Rethinking Statistics for Quality Control with George Box

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Guest post by John Hunter, author of the Curious Cat Management Improvement Blog (since 2004).

George Box shared a presentation on Rethinking Statistics for Quality Control at our 2008 Deming Institute Conference in Madison, Wisconsin.

In the presentation George discusses how to look at data from a process. He mentions why it was so important to understand what Shewhart understood about process data: the order of the data is extremely important; which is why run charts and control (process behavior) charts are plotted in time order.

YouTube video

The talk captures George’s humor as did what I think is a very entertaining and interesting autobiography: An Accidental Statistician.

At points the talk does get into statistics beyond what many of those reading this blog are likely to need, but if that is true for you it is easy enough to ignore those sections. I liked George’s comment during one of those forays:

Look George, I know how to calculate an average, but this is all very complicated and I don’t like it much.

My guess is if you are feeling that way when you reach this point in the talk you might want to skip the next 10 minutes of the presentation. I find it interesting but it is getting into statistics that is far beyond what is normally needed. For complex processes (large chemical plants, complex manufacturing processes…) these ideas are important but most of us will not need to get into these complex statistical engineering ideas.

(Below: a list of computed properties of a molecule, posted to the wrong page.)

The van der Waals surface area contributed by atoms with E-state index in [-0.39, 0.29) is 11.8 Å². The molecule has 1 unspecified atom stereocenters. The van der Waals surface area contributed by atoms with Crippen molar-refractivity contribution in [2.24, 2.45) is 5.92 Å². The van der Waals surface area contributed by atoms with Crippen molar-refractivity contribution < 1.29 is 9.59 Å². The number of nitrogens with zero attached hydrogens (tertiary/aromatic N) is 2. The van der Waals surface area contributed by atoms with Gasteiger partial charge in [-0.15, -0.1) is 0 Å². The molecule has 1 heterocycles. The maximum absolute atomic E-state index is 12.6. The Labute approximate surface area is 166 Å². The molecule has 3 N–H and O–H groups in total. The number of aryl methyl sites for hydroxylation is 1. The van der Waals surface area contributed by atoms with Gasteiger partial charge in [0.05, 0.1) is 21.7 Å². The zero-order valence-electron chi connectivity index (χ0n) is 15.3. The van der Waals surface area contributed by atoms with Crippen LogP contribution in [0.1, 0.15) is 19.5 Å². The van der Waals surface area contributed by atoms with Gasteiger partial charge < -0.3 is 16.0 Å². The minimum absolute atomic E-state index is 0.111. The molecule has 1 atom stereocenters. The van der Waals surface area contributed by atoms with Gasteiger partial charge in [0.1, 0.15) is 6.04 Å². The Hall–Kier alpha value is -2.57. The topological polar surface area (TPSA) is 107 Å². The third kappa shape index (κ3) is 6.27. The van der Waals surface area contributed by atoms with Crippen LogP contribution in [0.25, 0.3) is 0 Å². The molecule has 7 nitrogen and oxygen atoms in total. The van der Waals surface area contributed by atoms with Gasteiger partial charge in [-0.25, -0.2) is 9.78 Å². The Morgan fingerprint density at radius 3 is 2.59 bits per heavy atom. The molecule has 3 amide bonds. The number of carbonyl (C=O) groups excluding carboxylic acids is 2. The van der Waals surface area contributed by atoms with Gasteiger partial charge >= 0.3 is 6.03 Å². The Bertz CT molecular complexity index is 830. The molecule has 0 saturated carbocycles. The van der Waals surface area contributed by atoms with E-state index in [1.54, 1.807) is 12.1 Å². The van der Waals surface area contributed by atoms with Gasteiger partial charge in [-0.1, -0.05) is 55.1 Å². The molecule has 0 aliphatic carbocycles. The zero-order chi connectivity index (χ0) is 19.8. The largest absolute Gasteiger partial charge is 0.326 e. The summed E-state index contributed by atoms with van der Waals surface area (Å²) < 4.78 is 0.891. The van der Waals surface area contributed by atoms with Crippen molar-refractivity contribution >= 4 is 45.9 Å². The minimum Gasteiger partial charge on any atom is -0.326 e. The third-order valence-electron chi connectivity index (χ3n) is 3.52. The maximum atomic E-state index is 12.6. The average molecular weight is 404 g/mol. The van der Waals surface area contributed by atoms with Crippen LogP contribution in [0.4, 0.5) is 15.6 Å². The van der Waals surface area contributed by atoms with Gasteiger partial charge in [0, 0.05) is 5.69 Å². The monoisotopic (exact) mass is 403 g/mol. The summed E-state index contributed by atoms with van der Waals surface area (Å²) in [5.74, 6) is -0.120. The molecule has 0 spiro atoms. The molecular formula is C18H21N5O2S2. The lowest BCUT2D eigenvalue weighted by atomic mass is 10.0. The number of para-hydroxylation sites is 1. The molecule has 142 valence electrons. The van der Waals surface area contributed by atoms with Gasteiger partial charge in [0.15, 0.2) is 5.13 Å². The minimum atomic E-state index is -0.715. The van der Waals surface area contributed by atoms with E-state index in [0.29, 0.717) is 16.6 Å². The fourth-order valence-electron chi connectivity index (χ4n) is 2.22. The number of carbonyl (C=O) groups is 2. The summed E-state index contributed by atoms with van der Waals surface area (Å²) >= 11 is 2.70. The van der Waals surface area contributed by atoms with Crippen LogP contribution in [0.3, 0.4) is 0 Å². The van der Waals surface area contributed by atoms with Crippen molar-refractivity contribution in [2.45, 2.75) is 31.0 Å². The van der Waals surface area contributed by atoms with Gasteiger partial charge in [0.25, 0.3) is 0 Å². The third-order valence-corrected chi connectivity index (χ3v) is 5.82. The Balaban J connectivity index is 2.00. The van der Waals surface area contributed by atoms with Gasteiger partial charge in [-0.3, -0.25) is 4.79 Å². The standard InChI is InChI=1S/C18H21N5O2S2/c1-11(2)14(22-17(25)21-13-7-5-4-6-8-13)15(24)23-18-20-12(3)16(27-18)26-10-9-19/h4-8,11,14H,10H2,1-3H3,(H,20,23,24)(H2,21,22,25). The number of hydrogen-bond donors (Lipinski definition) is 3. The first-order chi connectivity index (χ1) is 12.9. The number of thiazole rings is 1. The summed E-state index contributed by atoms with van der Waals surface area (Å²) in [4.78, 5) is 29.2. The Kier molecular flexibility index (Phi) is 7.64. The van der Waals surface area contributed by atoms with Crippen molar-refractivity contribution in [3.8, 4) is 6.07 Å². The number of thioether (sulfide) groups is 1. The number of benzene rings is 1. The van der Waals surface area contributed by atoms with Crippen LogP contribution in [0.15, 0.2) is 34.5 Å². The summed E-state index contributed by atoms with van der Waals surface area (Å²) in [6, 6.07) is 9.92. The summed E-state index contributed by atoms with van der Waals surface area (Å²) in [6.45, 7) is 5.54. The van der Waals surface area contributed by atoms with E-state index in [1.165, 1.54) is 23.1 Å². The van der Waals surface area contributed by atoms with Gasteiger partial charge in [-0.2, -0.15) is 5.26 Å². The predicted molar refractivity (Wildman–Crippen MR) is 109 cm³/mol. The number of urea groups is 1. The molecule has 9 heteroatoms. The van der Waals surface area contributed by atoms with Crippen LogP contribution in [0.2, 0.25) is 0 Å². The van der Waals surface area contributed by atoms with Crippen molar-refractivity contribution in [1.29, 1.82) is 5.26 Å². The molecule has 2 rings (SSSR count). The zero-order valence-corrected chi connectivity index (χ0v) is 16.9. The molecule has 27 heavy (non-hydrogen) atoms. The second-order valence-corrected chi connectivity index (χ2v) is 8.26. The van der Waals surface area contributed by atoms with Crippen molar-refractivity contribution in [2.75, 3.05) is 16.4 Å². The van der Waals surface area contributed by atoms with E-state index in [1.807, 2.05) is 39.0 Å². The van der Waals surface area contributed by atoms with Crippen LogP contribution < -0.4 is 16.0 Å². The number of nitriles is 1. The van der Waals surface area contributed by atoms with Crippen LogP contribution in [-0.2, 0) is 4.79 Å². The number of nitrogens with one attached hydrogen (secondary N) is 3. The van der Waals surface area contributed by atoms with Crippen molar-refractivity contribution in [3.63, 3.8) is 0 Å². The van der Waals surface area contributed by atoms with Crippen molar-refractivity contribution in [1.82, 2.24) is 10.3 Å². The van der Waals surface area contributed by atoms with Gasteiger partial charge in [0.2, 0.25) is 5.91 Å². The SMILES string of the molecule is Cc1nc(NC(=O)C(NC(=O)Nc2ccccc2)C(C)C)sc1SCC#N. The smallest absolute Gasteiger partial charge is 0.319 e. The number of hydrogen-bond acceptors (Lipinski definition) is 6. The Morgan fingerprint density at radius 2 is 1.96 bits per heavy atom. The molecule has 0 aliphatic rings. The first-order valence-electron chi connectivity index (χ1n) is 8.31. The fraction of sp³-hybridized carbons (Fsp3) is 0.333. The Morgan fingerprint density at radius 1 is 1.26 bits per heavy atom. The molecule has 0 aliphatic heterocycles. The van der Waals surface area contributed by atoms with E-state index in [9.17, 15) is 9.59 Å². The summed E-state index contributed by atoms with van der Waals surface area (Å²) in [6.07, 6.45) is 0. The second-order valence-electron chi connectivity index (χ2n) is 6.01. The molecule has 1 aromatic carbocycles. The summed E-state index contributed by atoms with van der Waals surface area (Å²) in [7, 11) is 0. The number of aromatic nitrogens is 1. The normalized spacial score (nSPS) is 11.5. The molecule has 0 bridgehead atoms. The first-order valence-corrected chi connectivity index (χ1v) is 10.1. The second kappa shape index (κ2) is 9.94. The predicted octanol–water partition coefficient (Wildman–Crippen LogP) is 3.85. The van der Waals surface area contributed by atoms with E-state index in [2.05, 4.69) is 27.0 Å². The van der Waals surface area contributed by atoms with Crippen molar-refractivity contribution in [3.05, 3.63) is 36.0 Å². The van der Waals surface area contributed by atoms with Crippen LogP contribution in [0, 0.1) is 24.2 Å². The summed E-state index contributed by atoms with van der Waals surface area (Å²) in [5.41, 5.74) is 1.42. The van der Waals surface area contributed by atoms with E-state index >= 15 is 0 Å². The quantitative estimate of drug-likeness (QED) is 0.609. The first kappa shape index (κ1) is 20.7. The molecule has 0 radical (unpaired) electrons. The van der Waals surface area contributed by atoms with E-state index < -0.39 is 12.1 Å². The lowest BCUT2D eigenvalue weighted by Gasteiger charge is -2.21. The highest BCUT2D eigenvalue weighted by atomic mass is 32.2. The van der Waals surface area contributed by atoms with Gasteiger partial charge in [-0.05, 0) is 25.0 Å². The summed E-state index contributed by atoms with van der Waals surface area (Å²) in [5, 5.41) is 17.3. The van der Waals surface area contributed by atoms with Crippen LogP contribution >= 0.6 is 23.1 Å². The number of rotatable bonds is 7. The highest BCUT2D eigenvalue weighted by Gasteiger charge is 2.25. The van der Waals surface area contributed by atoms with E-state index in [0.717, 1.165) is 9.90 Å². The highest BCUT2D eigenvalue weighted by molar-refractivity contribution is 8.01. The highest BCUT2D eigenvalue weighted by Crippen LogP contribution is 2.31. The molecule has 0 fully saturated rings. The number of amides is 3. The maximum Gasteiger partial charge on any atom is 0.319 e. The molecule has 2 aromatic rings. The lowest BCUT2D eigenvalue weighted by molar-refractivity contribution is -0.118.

The discussions at the end are interesting. George talks of adjustments (in the talk and the questions and answers) which I can imagine many with an understanding of Deming’s ideas would think of as tampering. I do see that risk in the actions he discusses. But I also think we should be open to thinking about alternative strategies; not to just ignore the risks of tampering, but consider alternatives with understanding of those risk while looking to most effectively manage existing processes.

Then, with that understanding, evaluate the results of the adjustments. Do they result in the mess tampering can lead to, if so, stop. Does it result in benefits that are measurable and as George mentions several times in the talk, robust, if so that is likely a useful strategy in the context it is being used. George wrote a book on the topic, with Alberto Luceño: Statistical Control: By Monitoring and Feedback Adjustment.

In case you are wondering if that is Gipsie Ranney asking some of the questions and making some of the comments, it is. You will also hear Ian Bradbury asking questions (it is often difficult to hear the questions, I realize).

We have also posted Peter Scholtes’ presentation from this same conference online: Deming 101 – An Introduction to Dr. Deming’s Teachings.

Related: George Box Webcast on Statistical Design in Quality ImprovementArticles by George BoxQuality Comes to City HallThe Art of DiscoveryExploring Measurement, Presentation by Ian Bradbury

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